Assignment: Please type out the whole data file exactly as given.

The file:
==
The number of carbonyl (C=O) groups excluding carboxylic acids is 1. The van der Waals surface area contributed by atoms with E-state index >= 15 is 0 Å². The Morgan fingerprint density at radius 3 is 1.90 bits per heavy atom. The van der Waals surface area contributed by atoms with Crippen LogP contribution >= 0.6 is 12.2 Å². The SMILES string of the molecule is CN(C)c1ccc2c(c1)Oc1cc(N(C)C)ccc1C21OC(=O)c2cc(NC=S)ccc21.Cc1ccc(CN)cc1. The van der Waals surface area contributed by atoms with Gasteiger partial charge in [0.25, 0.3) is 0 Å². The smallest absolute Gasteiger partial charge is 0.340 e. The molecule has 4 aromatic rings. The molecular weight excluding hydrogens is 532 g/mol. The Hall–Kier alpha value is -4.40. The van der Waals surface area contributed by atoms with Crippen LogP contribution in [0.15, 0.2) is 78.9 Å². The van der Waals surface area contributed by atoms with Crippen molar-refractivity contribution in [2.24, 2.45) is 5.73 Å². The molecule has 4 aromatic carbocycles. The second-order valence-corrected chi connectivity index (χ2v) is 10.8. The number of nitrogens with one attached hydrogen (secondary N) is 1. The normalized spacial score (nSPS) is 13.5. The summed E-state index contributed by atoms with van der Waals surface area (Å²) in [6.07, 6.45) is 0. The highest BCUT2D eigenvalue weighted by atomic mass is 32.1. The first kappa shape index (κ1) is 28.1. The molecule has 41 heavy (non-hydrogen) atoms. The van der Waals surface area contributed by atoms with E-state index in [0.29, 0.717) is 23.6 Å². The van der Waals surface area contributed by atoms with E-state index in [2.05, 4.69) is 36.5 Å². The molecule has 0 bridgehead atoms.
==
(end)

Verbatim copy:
The number of carbonyl (C=O) groups excluding carboxylic acids is 1. The van der Waals surface area contributed by atoms with E-state index >= 15 is 0 Å². The Morgan fingerprint density at radius 3 is 1.90 bits per heavy atom. The van der Waals surface area contributed by atoms with Crippen LogP contribution >= 0.6 is 12.2 Å². The SMILES string of the molecule is CN(C)c1ccc2c(c1)Oc1cc(N(C)C)ccc1C21OC(=O)c2cc(NC=S)ccc21.Cc1ccc(CN)cc1. The van der Waals surface area contributed by atoms with Gasteiger partial charge in [0.25, 0.3) is 0 Å². The smallest absolute Gasteiger partial charge is 0.340 e. The molecule has 4 aromatic rings. The molecular weight excluding hydrogens is 532 g/mol. The Hall–Kier alpha value is -4.40. The van der Waals surface area contributed by atoms with Crippen LogP contribution in [0.15, 0.2) is 78.9 Å². The van der Waals surface area contributed by atoms with Crippen molar-refractivity contribution in [2.24, 2.45) is 5.73 Å². The molecule has 4 aromatic carbocycles. The second-order valence-corrected chi connectivity index (χ2v) is 10.8. The number of nitrogens with one attached hydrogen (secondary N) is 1. The normalized spacial score (nSPS) is 13.5. The summed E-state index contributed by atoms with van der Waals surface area (Å²) in [6.07, 6.45) is 0. The highest BCUT2D eigenvalue weighted by atomic mass is 32.1. The first kappa shape index (κ1) is 28.1. The molecule has 41 heavy (non-hydrogen) atoms. The van der Waals surface area contributed by atoms with E-state index in [0.29, 0.717) is 23.6 Å². The van der Waals surface area contributed by atoms with E-state index in [2.05, 4.69) is 36.5 Å². The molecule has 0 bridgehead atoms.